Paper No. 9
Presentation Time: 3:35 PM


LANGILLE, Jackie, Department of Environmental Science, University of North Carolina at Asheville, One University Heights, Asheville, NC 28804, JESSUP, Micah, Department of Earth and Planetary Sciences, University of Tennessee, Knoxville, TN 37996, COTTLE, John, Department of Earth Science, University of California, Santa Barbara, CA 93106 and AHMAD, Talat, University of Kashmir, Hazratbal, Srinagar, 190 006, India,

The Leo Pargil dome, northwest India, is a 30 km-wide, northeast trending structure cored by migmatite and mantled by amphibolite-facies metamorphic rocks and leucogranite that is bound by oppositely dipping, normal-sense shear zones. The Leo Pargil shear zone on the southwest side of the dome is a broadly distributed shear zone that records top-down-to-the-west displacement throughout the dome. The rocks within the dome are intruded by a leucogranite injection complex. Estimates of deformation temperatures from quartz microstructures and electron backscatter diffraction (EBSD) analyses on rocks from the shear zone were integrated with pressure-temperature estimates and monazite U-Th-Pb ages to evaluate the metamorphic and kinematic evolution of the southwest flank of the dome.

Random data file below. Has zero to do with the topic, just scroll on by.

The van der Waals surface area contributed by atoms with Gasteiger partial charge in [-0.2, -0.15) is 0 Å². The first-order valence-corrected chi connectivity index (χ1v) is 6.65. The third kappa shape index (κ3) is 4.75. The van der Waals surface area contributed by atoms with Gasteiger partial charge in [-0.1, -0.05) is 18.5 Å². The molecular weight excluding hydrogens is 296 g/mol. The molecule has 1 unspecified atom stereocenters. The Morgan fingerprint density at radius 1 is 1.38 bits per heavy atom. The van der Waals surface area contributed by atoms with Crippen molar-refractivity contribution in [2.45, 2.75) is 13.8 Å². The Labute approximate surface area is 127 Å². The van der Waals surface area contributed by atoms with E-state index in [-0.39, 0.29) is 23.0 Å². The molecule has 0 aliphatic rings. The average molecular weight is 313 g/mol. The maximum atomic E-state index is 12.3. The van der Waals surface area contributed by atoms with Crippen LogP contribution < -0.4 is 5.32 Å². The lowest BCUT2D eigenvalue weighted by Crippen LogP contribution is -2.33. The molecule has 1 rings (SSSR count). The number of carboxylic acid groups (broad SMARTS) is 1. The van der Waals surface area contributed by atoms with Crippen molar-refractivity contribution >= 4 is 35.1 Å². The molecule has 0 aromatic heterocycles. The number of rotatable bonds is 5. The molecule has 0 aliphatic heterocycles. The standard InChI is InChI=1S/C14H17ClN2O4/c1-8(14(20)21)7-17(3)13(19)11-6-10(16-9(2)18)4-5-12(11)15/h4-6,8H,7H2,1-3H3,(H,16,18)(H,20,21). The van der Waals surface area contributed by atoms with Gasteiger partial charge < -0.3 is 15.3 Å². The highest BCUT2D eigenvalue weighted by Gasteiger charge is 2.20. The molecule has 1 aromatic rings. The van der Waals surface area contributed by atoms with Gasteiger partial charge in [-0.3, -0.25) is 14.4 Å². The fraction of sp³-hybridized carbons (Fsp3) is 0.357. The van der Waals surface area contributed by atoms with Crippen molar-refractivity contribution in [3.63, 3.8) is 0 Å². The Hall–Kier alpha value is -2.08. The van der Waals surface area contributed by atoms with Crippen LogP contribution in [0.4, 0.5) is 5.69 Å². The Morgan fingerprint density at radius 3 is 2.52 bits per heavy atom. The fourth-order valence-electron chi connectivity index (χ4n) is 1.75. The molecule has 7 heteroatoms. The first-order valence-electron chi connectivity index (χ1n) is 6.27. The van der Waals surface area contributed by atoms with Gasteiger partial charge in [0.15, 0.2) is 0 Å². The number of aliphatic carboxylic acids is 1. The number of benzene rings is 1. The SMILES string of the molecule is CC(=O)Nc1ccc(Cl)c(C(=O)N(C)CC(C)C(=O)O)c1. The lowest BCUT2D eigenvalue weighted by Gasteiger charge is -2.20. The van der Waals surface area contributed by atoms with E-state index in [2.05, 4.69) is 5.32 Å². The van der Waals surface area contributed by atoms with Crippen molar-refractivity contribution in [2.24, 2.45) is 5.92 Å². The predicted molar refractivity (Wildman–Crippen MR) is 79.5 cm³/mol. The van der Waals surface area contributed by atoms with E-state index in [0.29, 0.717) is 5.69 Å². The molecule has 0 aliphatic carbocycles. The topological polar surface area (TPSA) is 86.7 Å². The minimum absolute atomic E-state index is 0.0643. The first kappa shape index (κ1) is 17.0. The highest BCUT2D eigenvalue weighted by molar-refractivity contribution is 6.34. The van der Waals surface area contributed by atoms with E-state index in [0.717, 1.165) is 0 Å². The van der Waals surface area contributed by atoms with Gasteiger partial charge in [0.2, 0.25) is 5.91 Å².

Rocks within the dome contain garnet, kyanite, and staurolite porphyroblasts that record prograde Barrovian metamorphism during crustal thickening that reached ~530-630 °C and ~7-8 kbar, ending by ~30 Ma. Cordierite and sillimanite overgrowths on Barrovian assemblages within the dome record dominantly top-down-to-the-west shearing during near-isothermal decompression of the footwall rocks to ~4 kbar by 23 Ma. Quartz microstructures combined with EBSD analyses show that top-down-to-the-west ductile deformation is recorded at temperatures from >650 °C at the deepest levels within the dome and from 400-500 °C through 400-280 °C at the shallowest structural levels within the dome. These data suggest that the rocks within the shear zone were exhumed from mid-crustal depths by west-directed deformation following Barrovian metamorphism.

Contemporaneous onset of near-isothermal decompression and top-down-to-the-west shearing following Barrovian metamorphism, combined with ages from leucogranites within the dome from other studies, suggests that early Barrovian metamorphism and crustal melting may have created a weakened crust that was proceeded by localization of strain and shear zone development. Exhumation along the shear zone accommodated decompression by 23 Ma in a kinematic setting that favored orogen-parallel extension.